Investing.com -- U.S. trade officials try to walk back Trump's 'off-the-cuff' comments, but Beijing isn't budging its position, and it's once again sore at what it sees as U.S. meddling in its affairs. Google's founders step back from running its parent company Alphabet . The ISM's non-manufacturing survey may undo some of the damage to sentiment made by the manufacturing survey on Monday, and the Bank of Canada is likely to hold off from joining the race to the bottom on interest rates - for now at least. Here's what you need to know in financial markets on Wednesday, 4th December.
1. Trade cut-and-thrust gets cuttier and thrustier
A day after President Donald Trump sent stock markets spinning and haven assets soaring by saying there may be no trade deal with China until after next year’s election, the damage limitation exercise began, with both The Wall Street Journal and Bloomberg citing ‘sources familiar with the matter’ as talking up the likelihood of a deal.
But those who believe actions speak louder than (unattributed) words will point to the fact that the House of Representatives on Tuesday passed another bill raising scrutiny of China’s domestic human rights record, the Uighur Act of 2019. As with a similar bill on Hong Kong, the Uighur Act embeds an intractable political issue in the trade talks process.
Beijing reacted angrily to the bill, and China’s foreign ministry went so far as to downplay the Bloomberg story, insisting that “equality” must be at the heart of a ‘phase-1’ deal – its way of saying it wants all tariffs imposed since 2018 rescinded. That directly contradicted Trump’s comments on Tuesday that phase-1 “cannot be an even deal.”
2. Google's founders step down
Google founders Sergey Brin and Larry Page said they will step down from executive roles at the online platform’s parent company Alphabet (NASDAQ:GOOGL), handing full control to CEO Sundar Pichai. They’ll still be on Alphabet’s board and will have effective control over company decisions, under Alphabet’s two-tier share structure.
The move comes as Google’s business faces increasingly intense regulatory scrutiny, not just for its market power and possible abuse thereof, but also for the corporate culture that the founders have presided over.
In a farewell email, the two reportedly said they would continue to be in regular contact with Pichai.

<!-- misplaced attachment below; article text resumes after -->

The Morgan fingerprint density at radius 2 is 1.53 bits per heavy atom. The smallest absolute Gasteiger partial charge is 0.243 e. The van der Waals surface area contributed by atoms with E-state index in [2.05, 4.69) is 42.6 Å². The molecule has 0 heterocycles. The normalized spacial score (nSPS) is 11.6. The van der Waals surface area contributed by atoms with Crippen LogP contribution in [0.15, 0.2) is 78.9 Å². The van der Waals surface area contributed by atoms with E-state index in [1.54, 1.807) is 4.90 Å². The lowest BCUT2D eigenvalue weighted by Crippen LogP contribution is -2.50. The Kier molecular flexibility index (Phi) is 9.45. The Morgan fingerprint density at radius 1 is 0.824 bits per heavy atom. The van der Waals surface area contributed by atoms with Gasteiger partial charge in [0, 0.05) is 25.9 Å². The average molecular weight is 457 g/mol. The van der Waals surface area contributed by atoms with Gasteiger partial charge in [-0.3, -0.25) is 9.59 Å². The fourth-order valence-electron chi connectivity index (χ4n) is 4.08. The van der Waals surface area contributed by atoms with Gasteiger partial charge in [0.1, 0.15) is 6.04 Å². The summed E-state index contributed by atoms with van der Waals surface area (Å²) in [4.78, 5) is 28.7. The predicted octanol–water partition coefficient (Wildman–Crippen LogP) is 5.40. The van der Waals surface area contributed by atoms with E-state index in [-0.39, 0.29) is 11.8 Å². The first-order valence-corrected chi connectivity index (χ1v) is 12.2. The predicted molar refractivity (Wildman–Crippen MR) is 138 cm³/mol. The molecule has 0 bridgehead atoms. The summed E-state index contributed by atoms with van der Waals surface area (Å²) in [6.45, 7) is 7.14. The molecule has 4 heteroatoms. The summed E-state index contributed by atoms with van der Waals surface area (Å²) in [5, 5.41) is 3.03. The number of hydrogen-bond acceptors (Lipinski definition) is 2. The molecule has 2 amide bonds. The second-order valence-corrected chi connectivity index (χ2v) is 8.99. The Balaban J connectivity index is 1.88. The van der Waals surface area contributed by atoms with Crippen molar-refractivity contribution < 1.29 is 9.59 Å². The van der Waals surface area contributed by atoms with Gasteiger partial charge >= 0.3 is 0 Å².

The company’s shares have risen 24% so far this year, and were little changed in after-hours trading on Tuesday.
3. Stocks set for a modest bounce
U.S. stock markets are on course to recoup a little less than half of their Tuesday losses when they open later, as the reassurances from western media get more resonance than the angrier tones coming out of Beijing.
By 6:15 AM ET, Dow futures were up 125 points or 0.5%, while S&P 500 futures were up 0.4% and Nasdaq 100 futures were up 0.6%.
Software companies Salesforce and Workday both beat expectations in their earnings reports after the closing bell on Tuesday but that didn’t stop either from falling in after-hours trading. Peloton (NASDAQ:PTON), too, will be under the spotlight after a negative reaction to an ad perceived as sexist sent the stock down over 9% on Tuesday. It’s still up by around one-third since listing in September.
4. ISM services survey, ADP's payrolls report due
After a weaker-than-expected manufacturing survey at the start of the week, the Institute of Supply Management releases its non-manufacturing purchasing manager index at 10 AM ET, quarter of an hour after IHS Markit releases its services PMI.
IHS Markit’s surveys from the rest of the world were a mixed bag overnight, with the Chinese PMI rising strongly while the euro zone PMI modestly beat expectations, but only by enough to keep the composite PMI reading stable at 50.6.
Before the PMIs, there will also be ADP’s monthly update on private payrolls at 8:15 AM ET, where job gains of 140,000 are expected for November, up from 125,000 in October.
Elsewhere, the Bank of Canada is expected to keep interest rates unchanged at its regular policy meeting.
5. Crude rebounds on API stocks, Iraq chatter
Crude oil prices have bounced somewhat better than stocks so far Wednesday, on fresh reports that Iraq, the country with the worst record on compliance with the OPEC+ output restraint deal, signalling that it expects pressure from Saudi Arabia for deeper supply cuts at meetings in Vienna over the next two days.
U.S. crude futures were up 1.6% from late Tuesday at $56.97 a barrel by 6:15 AM ET, while international benchmark Brent was up 1.7% at $61.88.
At 10:30 AM, the U.S. will release its official inventories data for last week. Tuesday’s report on U.S. oil supplies from the American Petroleum Institute suggested a sharper-than-expected drop in stocks.